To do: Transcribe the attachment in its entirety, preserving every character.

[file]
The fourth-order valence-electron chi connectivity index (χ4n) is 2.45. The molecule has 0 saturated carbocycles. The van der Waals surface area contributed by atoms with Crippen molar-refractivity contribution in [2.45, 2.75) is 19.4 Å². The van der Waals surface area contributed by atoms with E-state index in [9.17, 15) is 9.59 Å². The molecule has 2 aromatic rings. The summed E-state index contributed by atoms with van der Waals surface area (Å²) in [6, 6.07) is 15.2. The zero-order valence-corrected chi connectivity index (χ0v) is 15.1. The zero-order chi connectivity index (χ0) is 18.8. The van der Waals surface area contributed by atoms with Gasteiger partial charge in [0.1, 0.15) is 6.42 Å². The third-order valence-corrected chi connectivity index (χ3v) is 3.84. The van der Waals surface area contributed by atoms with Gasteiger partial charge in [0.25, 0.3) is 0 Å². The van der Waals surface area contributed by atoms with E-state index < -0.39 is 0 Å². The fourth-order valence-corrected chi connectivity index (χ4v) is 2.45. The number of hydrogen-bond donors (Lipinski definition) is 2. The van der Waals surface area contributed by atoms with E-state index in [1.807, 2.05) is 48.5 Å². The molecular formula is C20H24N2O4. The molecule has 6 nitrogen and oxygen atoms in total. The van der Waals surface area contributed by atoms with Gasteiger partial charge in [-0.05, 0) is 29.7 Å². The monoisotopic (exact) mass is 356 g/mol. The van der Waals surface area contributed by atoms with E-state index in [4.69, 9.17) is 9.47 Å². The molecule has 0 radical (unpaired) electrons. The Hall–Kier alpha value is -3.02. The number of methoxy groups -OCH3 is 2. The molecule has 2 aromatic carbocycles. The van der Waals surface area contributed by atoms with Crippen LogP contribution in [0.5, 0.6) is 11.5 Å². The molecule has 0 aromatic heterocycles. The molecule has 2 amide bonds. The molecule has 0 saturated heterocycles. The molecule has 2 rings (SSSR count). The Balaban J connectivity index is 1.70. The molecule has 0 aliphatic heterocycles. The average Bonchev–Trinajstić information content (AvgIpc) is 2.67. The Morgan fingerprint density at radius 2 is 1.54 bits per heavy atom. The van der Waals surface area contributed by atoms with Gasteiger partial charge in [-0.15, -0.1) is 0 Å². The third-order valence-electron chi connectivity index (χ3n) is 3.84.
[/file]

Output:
The fourth-order valence-electron chi connectivity index (χ4n) is 2.45. The molecule has 0 saturated carbocycles. The van der Waals surface area contributed by atoms with Crippen molar-refractivity contribution in [2.45, 2.75) is 19.4 Å². The van der Waals surface area contributed by atoms with E-state index in [9.17, 15) is 9.59 Å². The molecule has 2 aromatic rings. The summed E-state index contributed by atoms with van der Waals surface area (Å²) in [6, 6.07) is 15.2. The zero-order valence-corrected chi connectivity index (χ0v) is 15.1. The zero-order chi connectivity index (χ0) is 18.8. The van der Waals surface area contributed by atoms with Gasteiger partial charge in [0.1, 0.15) is 6.42 Å². The third-order valence-corrected chi connectivity index (χ3v) is 3.84. The van der Waals surface area contributed by atoms with Gasteiger partial charge in [0.25, 0.3) is 0 Å². The van der Waals surface area contributed by atoms with E-state index < -0.39 is 0 Å². The fourth-order valence-corrected chi connectivity index (χ4v) is 2.45. The number of hydrogen-bond donors (Lipinski definition) is 2. The van der Waals surface area contributed by atoms with E-state index in [1.807, 2.05) is 48.5 Å². The molecular formula is C20H24N2O4. The molecule has 6 nitrogen and oxygen atoms in total. The van der Waals surface area contributed by atoms with Gasteiger partial charge in [-0.05, 0) is 29.7 Å². The monoisotopic (exact) mass is 356 g/mol. The van der Waals surface area contributed by atoms with E-state index in [4.69, 9.17) is 9.47 Å². The molecule has 0 radical (unpaired) electrons. The Hall–Kier alpha value is -3.02. The number of methoxy groups -OCH3 is 2. The molecule has 2 aromatic carbocycles. The van der Waals surface area contributed by atoms with Crippen LogP contribution in [0.5, 0.6) is 11.5 Å². The molecule has 0 aromatic heterocycles. The molecule has 2 amide bonds. The molecule has 0 saturated heterocycles. The molecule has 2 rings (SSSR count). The Balaban J connectivity index is 1.70. The molecule has 0 aliphatic heterocycles. The average Bonchev–Trinajstić information content (AvgIpc) is 2.67. The Morgan fingerprint density at radius 2 is 1.54 bits per heavy atom. The van der Waals surface area contributed by atoms with Gasteiger partial charge in [-0.15, -0.1) is 0 Å². The third-order valence-electron chi connectivity index (χ3n) is 3.84.